I used a 12 inch Dutch oven for these nachos, but really any size will work. The temperature is not crucial to the success of this meal, like it would be if you were doing biscuits or some type of cake, so you can be flexible in the size of your oven. To start, I poured a very thin layer of nacho cheese sauce in the bottom of the oven. I felt that if I set my chips directly onto the bottom of the pan without a little bit of liquid they might burn. For those of you who might not know what nacho cheese sauce is, like I did not before making this meal, it is canned cheese found in the Hispanic food section of the grocery store. There were several varieties available out my grocery store, and I went with a queso fresco style, but you could get anything that catches your fancy. There were several varieties filled with different chilies or spices.

On top of the thin cheese layer, add a layer of chips. Everyone likes a different style of tortilla chip, and you can’t change their mind once it is set. Trust me, I have experienced this with the loved ones in my life. No fight is ever as vicious as when someone pulls out a brand of tortilla chips that is different than my sister’s or my dad’s favorite brand. So, use whatever brand of tortilla chips you love, but my suggestion, and it is purely a suggestion, is the Mission Tortilla Rounds. I like to use these for nachos because they are a bit thicker than some of the other brands, which means they hold up a little better to the cheese or other ingredients that make nachos soggy.


NachosDutchOvenTo the tortillas, add a layer of shredded cheese. I used the Mexican cheese blend, but you could also use any variety of cheddar, Colby, or even Italian style cheese. Pepper jack cheese would add some nice spice and heat to your nachos. Next I poured half a can of black beans on top of the cheese. Again, there are several options of beans that could be added, including red kidney beans, pinto beans, or refried beans. At this point, you could also add meat. For this time around, I was looking to make a very quick meal and I did not add meat, but shredded chicken, pork, or steak would be amazing! You could also do chorizo or hot sausage. And that is something you could prepare at home and it would then be quick and easy to throw onto the nachos.

I added a couple more toppings to this pot of nachos, including pickled jalapenos, sliced black olives, and some diced tomatoes. You can create any flavor combination you want at this point. Other great toppings could include: diced pineapple slices, bell peppers of any color, red or white onion, zucchini (I know sounds, kind of weird but it is actually pretty good), shredded carrots, and whatever else you can dream up.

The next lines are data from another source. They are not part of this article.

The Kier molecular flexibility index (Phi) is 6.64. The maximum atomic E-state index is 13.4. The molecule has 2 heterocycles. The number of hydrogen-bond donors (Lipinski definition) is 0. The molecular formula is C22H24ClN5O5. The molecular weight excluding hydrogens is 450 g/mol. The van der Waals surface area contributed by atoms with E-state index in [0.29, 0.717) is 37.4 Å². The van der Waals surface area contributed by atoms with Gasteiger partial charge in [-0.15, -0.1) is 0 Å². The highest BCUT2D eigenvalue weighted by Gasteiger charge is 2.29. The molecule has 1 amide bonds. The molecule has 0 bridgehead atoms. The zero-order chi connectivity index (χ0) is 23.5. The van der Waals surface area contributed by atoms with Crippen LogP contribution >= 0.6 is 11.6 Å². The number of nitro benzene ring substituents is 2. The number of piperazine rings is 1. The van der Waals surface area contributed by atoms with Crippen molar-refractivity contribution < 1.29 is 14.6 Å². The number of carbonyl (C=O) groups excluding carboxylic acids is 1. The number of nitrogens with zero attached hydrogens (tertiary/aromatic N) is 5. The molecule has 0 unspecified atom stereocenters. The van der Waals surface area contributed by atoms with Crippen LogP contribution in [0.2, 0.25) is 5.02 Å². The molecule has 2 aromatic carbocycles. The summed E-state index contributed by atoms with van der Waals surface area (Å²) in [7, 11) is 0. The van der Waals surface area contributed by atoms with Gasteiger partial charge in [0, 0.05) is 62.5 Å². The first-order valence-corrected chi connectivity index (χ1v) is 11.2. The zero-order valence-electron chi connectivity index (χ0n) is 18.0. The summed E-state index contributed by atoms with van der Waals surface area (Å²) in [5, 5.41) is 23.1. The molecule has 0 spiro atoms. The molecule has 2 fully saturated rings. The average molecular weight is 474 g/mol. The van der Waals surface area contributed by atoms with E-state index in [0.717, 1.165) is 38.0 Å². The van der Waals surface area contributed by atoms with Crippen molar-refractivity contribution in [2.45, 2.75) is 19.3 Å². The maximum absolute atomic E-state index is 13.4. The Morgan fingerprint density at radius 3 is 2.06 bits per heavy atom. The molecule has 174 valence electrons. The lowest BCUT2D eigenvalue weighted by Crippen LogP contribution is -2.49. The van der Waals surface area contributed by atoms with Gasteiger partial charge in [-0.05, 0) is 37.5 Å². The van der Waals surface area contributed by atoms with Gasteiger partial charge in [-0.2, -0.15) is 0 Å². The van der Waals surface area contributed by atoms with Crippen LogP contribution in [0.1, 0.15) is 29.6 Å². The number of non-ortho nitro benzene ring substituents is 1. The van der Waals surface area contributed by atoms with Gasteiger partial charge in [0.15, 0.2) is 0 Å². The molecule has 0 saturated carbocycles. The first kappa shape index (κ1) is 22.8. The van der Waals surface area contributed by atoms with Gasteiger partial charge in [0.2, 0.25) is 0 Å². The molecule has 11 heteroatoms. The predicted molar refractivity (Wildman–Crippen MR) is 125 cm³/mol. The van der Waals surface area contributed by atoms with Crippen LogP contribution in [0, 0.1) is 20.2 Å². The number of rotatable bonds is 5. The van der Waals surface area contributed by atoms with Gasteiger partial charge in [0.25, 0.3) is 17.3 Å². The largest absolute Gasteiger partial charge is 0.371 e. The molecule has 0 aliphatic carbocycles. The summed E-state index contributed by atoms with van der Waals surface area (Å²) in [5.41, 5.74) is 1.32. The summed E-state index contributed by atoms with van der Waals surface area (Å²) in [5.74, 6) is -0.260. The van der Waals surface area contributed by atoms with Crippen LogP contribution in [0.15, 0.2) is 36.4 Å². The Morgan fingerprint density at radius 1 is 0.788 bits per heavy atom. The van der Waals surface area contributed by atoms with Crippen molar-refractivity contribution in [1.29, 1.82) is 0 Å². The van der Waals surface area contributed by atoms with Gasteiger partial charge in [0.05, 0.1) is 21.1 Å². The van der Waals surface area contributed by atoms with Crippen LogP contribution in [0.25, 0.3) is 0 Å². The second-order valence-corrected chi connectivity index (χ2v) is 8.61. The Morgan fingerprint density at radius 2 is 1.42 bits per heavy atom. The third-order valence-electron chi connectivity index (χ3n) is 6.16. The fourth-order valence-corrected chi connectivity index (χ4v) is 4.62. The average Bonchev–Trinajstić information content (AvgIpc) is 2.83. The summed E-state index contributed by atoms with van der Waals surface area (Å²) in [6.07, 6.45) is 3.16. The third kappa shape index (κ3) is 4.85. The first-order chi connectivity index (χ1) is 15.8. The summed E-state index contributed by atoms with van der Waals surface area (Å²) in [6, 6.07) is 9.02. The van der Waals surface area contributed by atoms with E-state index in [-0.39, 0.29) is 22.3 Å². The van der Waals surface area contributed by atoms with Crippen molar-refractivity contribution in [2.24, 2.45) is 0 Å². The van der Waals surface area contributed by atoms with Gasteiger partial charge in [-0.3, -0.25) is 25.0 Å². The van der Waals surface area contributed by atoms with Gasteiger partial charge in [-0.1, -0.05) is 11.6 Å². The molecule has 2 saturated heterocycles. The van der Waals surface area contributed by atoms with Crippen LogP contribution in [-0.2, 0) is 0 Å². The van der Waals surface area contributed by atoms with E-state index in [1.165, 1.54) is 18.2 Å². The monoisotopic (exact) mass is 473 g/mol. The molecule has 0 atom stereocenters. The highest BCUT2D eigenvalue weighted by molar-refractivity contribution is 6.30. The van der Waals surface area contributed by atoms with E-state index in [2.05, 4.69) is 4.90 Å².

So, once you have all your toppings added, it is time for the second layer. Add another layer of tortilla chips, top with more cheese, the other half of the can of beans, and all the additional toppings you have decided to add. Top it with a final layer of chips and a sprinkling of whatever cheese is left over. To finish it off, pour the entire can of nacho cheese over the top of the nachos and let it run down through the mountain of chips and toppings you have created.

Place the lid on top of the oven and set over your hot coals. I did about ten coals on the bottom of the oven and added another eight coals to the top. Let the nachos cook for 15 to 20 minutes.

While the nachos are baking away, you can prepare the fresh toppings for your nachos. For this time around, I added shredded lettuce, salsa, diced avocado, and sour cream.

The nachos are ready once the cheese is all melted! Pile on your favorite toppings and enjoy around a crackling campfire!

Happy Hunting!


Dutch Oven Nachos!!!!

Prep Time: 20 minutes

Cook Time: 20 minutes

Total Time: 40 minutes


Dutch Oven Nachos!!!!


  • 1 bag tortilla chips
  • 1 can beans, any style including black, red kidney, pinto, or refried
  • Half pound meat, your choice of chicken, pork, steak, chorizo, sausage
  • 2 cups shredded cheese
  • 1 can nacho cheese
    Additional topping suggestions
  • 1 can sliced black olives
  • 1 shredded carrot
  • 1 jar pickled jalapenos
  • 1 shredded zucchini
  • 1 can diced pineapple
  • 1 diced tomato
    Fresh ingredients
  • Cilantro
  • Sour Cream
  • Avocado
  • Salsa
  • Lettuce
  • Diced tomato


  1. Heat charcoal briquettes in charcoal chimney until top briquettes are just starting to turn grey, about fifteen to twenty minutes.
  2. In a 12 or 14 inch Dutch oven, pour a very thin layer of nacho cheese in bottom of pan.
  3. Add single layer of tortilla chips.
  4. Top chips with layer of shredded cheese.
  5. Add half of the can of beans.
  6. Add meat, if desired.
  7. Add additional toppings such as sliced jalapenos or black olives.
  8. Create a second layer of chips, cheese, beans, meat, and other toppings.
  9. Finish nachos off with a single layer of chips, any remaining cheese, and the rest of the can of nacho cheese.
  10. Cover with lid and cook over coals for fifteen to twenty minutes. Cook with 8 to 10 coals on bottom of oven and 6 to 8 coals on the top.
  11. Serve with additional fresh toppings.
Recipe Management Powered by Zip Recipes Plugin

Share This: